The History Channel’s new special on Theodore Roosevelt describes his victory in the 1904 presidential election but doesn’t even mention his Democratic opponent.
That was New York Court of Appeals’ former Chief Judge Alton B. Parker (1852-1926), probably the most neglected major party presidential candidate in U.S. history. Yet at the time of the election Parker was the leader of one of the nation’s two major political parties and one of the nation’s foremost judicial statesmen.
Parker hailed from Esopus in Ulster County. He began his career as county surrogate judge in 1877 and made is way up the state’s Democratic power structure by supporting Grover Cleveland (governor 1883-1885 and a two-term president after that) and David B. Hill (governor 1885-1891 and US Senator, 1891-1897). He also stayed on good terms with Tammany Hall, New York City’s powerful Democratic organization.
Parker advanced to State Supreme Court, then the Appellate Division, and then to Chief Judge of the Court of Appeals in 1897. The Court at that time was the foremost state court in the nation and Parker, a proven vote-getter in New York’s whose electoral votes were essential to gain the presidency, automatically became a front-runner for the 1904 nomination.
As judge, Parker distinguished himself through a record of independent jurisprudence, support for laws for the betterment of society, and an aversion to the courts second-guessing the legislature. His most famous opinion, in People v. Lochner (1904) upheld a law regulating bakers’ working hours and working conditions and strongly asserted the state’s authority to regulate business and labor conditions. It was overturned by the conservative-minded U.S. Supreme Court the next year but it burnished Parker’s image as a moderate progressive.
The Democrats lacked a strong field of potential presidential nominees in 1904. David B. Hill, who had become an informal mentor to Parker, worked effectively behind-the-scenes to gather support. Parker was nominated on the first ballot. He resigned as Chief Judge in August and devoted full time to the campaign.
But he faced an uphill battle against the incumbent, president (and, earlier, New York governor) Theodore Roosevelt. TR was energetic, always making news. He had amassed an impressive record, going after large business conglomerates known as trusts, setting a nationwide coal strike, and developing an assertive foreign policy, including initiating the Panama Canal.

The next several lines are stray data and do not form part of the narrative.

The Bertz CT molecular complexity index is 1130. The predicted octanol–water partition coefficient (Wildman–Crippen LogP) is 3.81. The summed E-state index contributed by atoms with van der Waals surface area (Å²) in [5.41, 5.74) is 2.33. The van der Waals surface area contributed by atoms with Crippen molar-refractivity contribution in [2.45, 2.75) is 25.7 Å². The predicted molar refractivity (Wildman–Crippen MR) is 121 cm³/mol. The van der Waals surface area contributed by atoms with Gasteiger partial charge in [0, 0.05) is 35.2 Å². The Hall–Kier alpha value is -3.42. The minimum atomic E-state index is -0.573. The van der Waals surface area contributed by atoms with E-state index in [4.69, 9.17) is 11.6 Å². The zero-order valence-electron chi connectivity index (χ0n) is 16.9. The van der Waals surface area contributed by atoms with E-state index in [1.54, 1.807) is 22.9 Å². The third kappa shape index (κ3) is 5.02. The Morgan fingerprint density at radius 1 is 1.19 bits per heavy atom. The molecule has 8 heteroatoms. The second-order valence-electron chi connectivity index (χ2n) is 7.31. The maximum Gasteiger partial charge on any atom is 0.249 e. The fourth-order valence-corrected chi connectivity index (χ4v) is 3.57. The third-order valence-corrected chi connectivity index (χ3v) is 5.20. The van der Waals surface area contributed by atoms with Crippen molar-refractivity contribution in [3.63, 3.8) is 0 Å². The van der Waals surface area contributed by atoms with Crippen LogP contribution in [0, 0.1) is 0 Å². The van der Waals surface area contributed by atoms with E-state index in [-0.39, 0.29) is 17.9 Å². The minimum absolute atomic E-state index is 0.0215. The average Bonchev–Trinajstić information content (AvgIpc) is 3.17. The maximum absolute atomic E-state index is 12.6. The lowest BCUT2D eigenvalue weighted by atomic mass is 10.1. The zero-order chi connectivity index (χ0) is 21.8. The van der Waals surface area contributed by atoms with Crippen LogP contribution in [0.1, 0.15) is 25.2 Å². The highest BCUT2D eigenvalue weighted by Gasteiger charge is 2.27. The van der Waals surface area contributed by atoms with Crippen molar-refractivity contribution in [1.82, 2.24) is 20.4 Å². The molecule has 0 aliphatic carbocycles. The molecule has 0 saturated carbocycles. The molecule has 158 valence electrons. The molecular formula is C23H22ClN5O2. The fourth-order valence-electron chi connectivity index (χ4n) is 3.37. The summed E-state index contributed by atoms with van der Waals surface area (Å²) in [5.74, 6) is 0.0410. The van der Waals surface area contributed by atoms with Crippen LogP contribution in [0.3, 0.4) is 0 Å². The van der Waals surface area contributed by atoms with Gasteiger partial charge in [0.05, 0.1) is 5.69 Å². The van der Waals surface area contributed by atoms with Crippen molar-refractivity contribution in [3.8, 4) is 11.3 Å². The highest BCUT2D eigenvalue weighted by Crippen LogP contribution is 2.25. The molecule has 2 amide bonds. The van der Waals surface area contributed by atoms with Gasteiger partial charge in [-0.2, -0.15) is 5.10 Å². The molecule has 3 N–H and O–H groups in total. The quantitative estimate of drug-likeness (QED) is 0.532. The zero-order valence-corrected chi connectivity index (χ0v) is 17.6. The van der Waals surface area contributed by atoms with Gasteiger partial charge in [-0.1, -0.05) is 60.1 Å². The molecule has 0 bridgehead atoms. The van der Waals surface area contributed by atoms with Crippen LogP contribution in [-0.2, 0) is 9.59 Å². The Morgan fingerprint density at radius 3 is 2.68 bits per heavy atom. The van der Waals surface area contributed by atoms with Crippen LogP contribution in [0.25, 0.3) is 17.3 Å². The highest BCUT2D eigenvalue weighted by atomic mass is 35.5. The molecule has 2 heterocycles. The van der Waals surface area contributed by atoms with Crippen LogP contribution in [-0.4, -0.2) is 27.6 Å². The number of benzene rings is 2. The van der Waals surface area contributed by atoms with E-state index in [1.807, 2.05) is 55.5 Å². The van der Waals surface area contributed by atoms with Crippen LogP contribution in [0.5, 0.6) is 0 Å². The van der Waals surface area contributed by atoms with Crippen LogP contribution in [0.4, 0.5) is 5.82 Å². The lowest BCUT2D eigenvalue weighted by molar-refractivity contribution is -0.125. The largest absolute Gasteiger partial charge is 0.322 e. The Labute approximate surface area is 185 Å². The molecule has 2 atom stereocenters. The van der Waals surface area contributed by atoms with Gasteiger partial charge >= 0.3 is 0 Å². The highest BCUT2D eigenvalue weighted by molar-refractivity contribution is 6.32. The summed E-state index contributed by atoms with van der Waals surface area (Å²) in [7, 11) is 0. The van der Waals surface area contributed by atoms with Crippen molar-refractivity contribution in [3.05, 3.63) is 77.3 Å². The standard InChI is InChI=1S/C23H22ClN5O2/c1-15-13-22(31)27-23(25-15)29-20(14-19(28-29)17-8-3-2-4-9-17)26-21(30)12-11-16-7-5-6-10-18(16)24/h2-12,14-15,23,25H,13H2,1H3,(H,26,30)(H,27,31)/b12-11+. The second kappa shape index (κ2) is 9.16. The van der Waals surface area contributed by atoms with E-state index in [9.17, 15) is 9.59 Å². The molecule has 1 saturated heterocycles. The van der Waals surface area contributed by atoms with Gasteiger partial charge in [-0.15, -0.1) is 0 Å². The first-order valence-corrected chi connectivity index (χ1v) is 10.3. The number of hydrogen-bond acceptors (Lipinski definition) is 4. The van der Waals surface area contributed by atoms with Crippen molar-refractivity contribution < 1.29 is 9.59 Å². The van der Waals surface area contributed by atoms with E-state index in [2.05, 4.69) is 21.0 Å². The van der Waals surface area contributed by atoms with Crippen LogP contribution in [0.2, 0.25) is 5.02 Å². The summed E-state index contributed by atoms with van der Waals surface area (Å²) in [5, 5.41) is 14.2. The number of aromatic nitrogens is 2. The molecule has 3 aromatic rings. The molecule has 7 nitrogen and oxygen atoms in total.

Parker struggled to articulate his vision for the nation or just why he wanted to be president. He gave only a few speeches, preferring to conduct a “front porch” campaign from his estate, Rosemount, in Esopus. Crowds of the party faithful came to hear his speeches, which were mostly about returning to old ways, shrinking the size of government, reigning in the power of the president, deferring to the courts on the trusts and other key issues, and returning to more of an isolationist foreign policy.
In the last days of the campaign, Parker made the accusation that big businesses were funding TR’s campaign. History proved him right, but at the time, he could offer no real evidence. He was overwhelmingly defeated on election day, even losing his home state, New York, to TR.
Yet Parker merits more attention from historians. His opinions are models of a balance between conservativism and progressivism, articulate in how they define the role of the courts, and insightful about government’s responsibilities – and limits – in regulating business and labor affairs.
His 1904 campaign themes – a return to a simpler time, less government spending, circumscribed executive power, deference to judges to espouse the law and the meaning of the Constitution – were somewhat out of sync with an energetic nation eager to get on with the new 20th century. But some still reverberate today – caution against presidential overreach, plea for government economy in an era of high government spending and debt, and warning about the corrosive role of money in politics. He also played a significant role in Democratic party politics in New York in the years after his campaign.
Parker is the only nominee of a major political party who does not have a book-length biography. The Historical Society of the New York Courts has a biographical sketch on its website.
Leslie Southwick includes a biography of him in his book Presidential Also-Ran’s and Running Mates, 1788 through 1996 (1998). I cover his career and opinions in The Crucible of Justice: New York Courts in the Progressive Era (2022).
The best source of information is Parker’s own opinions and writings, e.g.,
National Protective Association v Cumming 170 NY 315 (1902)
Roberson v. Rochester Folding Box Company 171 NY 538 (1902)
John D. Park and Sons v. National Wholesale Druggists Association 175 NY 1 (1903)
People v. Lochner 177 NY 145 (1904)
“Due Process of Law,” American Lawyer 11 (1903), 333-336, 388-391, 431-434
“The Congestion of Law,” Green Bag 18 (1906), 537-543
“President’s Annual Address,” American Lawyer 30 (1907), 339-443
“The Citizen and the Constitution,” Yale Law Review 23 (1914), 631-640
“American Constitutional Government,” Constitutional Review 6 (1922), 79-90
Photos, from above: Alton B Parker and Henry G Davis 1904 campaign poster showing Democratic Party candidates for President and Vice President; and portrait of Alton Brooks Parker (1852-1926) courtesy Library of Congress.